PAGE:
Self-Care and Medical Approaches to Slumped Spinal Posture

Self-Care for the Client/Patient with Slumped Spinal Posture

When working with a client/patient for the treatment of slumped spinal posture, the importance of client/patient self-care is critical. Most importantly, the client must be advised to avoid a slumped posture when sitting. Rather they should sit with anterior tilt of the pelvis and extension of the lumbar spine. Recommending a seat with firm lumbar support, or using a small pillow for lumbar support is essential. Given the initial weakness of the spinal extensor musculature, it is important to explain to them that improving their posture will take time and patience. Therefore, they should not expect to suddenly sit totally upright. Rather, it will be a gradual transition from their present posture to “ideal” posture as the tight muscle groups are gradually loosened and the weak muscle groups are gradually strengthened.

Lying supine on a fitness ball to passively bring the spine into extension for slumped spinal posture. Permission: Joseph E. Muscolino.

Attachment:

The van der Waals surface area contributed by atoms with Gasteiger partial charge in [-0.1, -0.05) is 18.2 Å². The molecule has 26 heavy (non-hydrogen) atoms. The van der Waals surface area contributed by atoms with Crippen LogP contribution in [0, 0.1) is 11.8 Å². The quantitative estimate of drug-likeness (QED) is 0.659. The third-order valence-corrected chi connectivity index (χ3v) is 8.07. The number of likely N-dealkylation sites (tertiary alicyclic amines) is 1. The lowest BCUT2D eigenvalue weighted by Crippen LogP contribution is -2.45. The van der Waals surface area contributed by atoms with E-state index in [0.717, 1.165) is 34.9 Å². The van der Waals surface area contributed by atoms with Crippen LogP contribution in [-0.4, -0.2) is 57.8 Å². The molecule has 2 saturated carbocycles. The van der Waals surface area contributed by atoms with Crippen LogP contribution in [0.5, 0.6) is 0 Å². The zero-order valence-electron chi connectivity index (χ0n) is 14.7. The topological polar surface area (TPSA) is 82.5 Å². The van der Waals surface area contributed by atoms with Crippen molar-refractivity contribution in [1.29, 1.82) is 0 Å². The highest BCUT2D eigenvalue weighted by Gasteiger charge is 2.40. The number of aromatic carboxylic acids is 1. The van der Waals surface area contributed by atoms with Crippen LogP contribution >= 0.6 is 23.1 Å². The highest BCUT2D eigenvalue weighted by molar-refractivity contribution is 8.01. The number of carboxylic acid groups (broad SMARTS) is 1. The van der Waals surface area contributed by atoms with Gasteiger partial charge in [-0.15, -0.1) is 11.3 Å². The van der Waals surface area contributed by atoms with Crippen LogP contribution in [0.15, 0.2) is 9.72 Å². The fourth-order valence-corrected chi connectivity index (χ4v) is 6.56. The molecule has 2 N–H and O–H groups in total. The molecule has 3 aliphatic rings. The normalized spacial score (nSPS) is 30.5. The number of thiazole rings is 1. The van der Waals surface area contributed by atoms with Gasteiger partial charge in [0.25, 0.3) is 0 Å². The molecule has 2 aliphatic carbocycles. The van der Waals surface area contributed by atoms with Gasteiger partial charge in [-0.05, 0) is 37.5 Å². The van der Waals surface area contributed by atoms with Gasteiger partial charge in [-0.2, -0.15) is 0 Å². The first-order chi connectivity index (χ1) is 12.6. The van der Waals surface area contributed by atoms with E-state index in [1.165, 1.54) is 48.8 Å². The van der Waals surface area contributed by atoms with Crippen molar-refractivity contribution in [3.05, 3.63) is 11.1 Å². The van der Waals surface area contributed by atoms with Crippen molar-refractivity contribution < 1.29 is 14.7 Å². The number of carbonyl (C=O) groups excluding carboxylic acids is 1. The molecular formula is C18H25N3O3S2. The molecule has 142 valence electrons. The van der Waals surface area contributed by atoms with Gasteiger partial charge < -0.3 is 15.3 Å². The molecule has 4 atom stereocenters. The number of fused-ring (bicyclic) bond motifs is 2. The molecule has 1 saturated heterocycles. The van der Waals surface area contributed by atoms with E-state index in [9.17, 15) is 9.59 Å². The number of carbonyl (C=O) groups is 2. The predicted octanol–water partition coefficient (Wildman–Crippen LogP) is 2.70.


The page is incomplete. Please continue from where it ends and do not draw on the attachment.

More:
Lying supine on a fitness ball to passively bring the spine into extension for slumped spinal posture. Permission: Joseph E. Muscolino.

An excellent self-care exercise is to recommend that the client/patient lie supine on an exercise ball to help move the thoracolumbar spine into extension. A good anterior pelvic tilt exercise is to ask the client/patient lie supine on a mat (or carpeted floor), place a hand under the small of their back, and then gently anteriorly tilt their pelvis (“arch their low back”) to create space between their low back and the floor. Next, be sure to discuss with the client/patient all the scenarios in which they might be collapsing into a slumped spinal posture. These might include sitting posture at a computer, driving a car, or even standing.

Finally, self-care exercises for strengthening can greatly speed the client’s/patient’s recovery. The primary muscle group to strengthen is the spinal extensor musculature (perhaps by supine active exercises into extension [“McKenzie” exercises]). Strengthening exercises for retraction of the head and scapula, and lateral (external) rotation of the arm is also important. 

Medical approach